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Cleaning Up Your Bathroom Habits

by Samantha McGowan

The cosmetics industry is definitely lacking when it comes to truly sustainable options, and with the recent release of Justine Jenkins book titled “sustainable beauty” it got me thinking about what more could be done by us as individuals. I think it’s probably obvious to everyone who knows “The Natural Beauty Pot” as a brand that being eco-friendly is at the forefront of our brand values so I wanted to let you in on some of our tips and tricks for a more sustainable bathroom in your home.

“It’s easy to think we are just individuals and our independent choices have no impact, but even one small change has a ripple effect and if there are more people like us those ripples eventually turn to waves.”  (extract from sustainable beauty by Justine Jenkins).

The first thing I would really recommend doing is taking regular stock of what products you already have, lots of us fail to finish our products leaving a range of half empty bottles in our wake. Make-up and skincare in particular are very trend based and it’s easy to fall victim to the excellent marketing of a must have product or trend in general. Thinking more carefully about what we actually need as appose to what we want is a great start when approaching sustainability.

The next thing I would recommend being more conscious of is your water use, less than 1% of water is accessible and safe for us to use. The average person in Northern Ireland uses around 145 litres of water per day, and with present projections predicting significant water deficits by 2050 its particularly prevalent we learn how to use water efficiently now, as well as this being useful for the future, it also reduces our carbon footprint now.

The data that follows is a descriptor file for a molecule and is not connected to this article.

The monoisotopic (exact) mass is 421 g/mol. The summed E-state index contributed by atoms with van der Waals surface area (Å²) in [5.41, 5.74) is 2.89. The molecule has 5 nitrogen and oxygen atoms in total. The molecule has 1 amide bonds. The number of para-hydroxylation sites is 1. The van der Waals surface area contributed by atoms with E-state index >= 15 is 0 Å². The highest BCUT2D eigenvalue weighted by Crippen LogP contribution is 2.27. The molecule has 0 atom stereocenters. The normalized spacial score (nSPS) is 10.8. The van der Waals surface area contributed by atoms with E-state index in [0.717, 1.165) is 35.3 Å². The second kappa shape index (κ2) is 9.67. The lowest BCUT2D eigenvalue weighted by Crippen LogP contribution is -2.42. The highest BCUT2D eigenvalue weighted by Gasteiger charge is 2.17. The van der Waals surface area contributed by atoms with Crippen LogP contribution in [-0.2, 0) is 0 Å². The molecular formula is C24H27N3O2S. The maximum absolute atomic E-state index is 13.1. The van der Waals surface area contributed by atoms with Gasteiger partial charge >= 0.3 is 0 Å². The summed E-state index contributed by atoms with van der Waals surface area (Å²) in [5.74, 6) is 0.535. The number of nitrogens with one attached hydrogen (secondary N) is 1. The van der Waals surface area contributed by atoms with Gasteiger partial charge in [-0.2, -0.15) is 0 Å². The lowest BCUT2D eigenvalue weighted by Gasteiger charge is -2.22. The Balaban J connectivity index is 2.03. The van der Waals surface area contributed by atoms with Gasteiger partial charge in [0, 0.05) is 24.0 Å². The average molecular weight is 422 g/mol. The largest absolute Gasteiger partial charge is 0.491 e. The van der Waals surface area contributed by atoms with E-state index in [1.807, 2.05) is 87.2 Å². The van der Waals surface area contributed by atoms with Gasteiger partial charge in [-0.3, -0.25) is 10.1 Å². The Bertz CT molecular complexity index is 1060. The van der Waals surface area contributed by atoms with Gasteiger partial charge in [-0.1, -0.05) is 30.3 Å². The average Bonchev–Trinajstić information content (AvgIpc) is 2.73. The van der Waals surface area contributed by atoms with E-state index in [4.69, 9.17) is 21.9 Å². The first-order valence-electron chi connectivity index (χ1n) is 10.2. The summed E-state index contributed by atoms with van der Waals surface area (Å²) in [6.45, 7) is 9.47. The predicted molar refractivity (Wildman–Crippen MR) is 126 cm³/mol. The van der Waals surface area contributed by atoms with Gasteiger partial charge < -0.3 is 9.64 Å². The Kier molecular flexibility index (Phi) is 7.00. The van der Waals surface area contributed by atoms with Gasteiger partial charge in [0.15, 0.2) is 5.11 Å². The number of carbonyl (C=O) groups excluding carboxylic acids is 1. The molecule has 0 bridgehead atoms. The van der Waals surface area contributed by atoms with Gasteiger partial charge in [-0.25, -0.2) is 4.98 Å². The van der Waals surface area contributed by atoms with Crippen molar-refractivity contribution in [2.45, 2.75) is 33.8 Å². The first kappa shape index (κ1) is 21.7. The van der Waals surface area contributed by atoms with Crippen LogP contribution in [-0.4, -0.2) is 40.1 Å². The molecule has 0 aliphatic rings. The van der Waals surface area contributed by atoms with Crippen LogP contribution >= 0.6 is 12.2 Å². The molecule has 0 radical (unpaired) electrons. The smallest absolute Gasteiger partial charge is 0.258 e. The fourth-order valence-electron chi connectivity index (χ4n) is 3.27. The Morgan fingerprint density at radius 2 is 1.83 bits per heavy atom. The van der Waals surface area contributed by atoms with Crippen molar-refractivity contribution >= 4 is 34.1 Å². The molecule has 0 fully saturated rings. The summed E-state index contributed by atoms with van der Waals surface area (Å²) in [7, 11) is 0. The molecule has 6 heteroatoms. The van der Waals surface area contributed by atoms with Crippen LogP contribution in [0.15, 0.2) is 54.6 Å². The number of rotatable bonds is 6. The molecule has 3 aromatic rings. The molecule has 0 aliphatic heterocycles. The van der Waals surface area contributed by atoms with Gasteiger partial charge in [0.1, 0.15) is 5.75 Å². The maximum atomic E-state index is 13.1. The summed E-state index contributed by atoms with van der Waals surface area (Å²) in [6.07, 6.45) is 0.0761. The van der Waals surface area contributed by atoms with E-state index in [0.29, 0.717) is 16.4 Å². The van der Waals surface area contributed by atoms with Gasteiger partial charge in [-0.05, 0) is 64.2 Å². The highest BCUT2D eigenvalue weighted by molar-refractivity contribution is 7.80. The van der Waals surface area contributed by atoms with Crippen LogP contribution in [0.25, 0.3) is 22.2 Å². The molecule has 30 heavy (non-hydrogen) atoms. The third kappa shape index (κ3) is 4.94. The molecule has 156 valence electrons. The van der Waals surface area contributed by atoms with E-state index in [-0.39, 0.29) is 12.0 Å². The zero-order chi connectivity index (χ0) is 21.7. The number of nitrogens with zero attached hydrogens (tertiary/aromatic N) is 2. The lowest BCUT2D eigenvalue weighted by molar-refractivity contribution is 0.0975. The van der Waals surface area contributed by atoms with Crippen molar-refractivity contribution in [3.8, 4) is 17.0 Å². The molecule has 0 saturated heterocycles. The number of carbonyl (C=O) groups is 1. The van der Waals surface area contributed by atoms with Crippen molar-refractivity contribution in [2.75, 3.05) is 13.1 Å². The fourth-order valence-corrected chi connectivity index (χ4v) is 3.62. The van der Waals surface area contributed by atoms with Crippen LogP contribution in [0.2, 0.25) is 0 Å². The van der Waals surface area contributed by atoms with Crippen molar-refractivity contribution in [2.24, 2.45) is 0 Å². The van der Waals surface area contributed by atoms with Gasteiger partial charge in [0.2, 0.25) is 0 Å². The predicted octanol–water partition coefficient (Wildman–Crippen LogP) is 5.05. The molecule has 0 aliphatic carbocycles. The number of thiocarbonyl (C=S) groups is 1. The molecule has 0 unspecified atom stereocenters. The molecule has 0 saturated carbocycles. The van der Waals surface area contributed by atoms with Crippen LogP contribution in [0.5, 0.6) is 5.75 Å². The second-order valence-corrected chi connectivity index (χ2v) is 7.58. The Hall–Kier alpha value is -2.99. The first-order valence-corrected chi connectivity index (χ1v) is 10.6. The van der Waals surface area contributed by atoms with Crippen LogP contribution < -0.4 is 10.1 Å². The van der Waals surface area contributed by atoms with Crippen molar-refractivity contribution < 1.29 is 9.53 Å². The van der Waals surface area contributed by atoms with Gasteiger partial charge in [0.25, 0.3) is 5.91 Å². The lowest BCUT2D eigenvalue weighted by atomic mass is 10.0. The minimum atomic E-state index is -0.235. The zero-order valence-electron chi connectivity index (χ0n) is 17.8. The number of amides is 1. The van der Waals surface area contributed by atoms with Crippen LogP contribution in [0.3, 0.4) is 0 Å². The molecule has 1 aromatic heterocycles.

Showers, toilets, baths and bathroom sinks consume more than two-thirds (68%) of household water. So here’s a few ways to reduce the amount of water used by these things;

  • Try a shorter (maybe timed) shower with a more efficient shower head
  • Make sure to regularly check for slow leaks, or dripping taps
  • Get a cistern displacement device (lots of water companies give these away for free)
  • Don’t flush things that should be binned
  • Turn off the tap while brushing your teeth (a running tap uses up to 6 litres per minute)

A really simple yet effective change, add a recycling bin to your bathroom. Recyclable bathroom waste accounts for up to 40% of total landfill waste in the U.K.

Considering refill options or buying in larger size when purchasing often used items. Shampoo, conditioner, body wash, body oil or lotion and hand wash are all things which lend themselves really well to refill options and who doesn’t love an aesthetically pleasing bottle on display rather than loads of plastic.

If refill isn’t your thing or you want to go further and make even more swaps there are so many eco conscious alternatives to the things we use on a regular basis in our bathrooms. Ditching expensive disposable razors for a metal alternative, changing from a spray deodorant to a cream, or replacing disposable period products for some of the reusable options are all great places to start. There are also some great powder shampoo alternatives and some great bar shampoos and body washes as well.  

An added bonus is that some of these swaps is can actually save you money in the long run! I recommend not trying to do everything at once, a small change every so often when you can afford it isn’t long adding up to an almost waste free bathroom.

 What swaps have you made in your bathroom?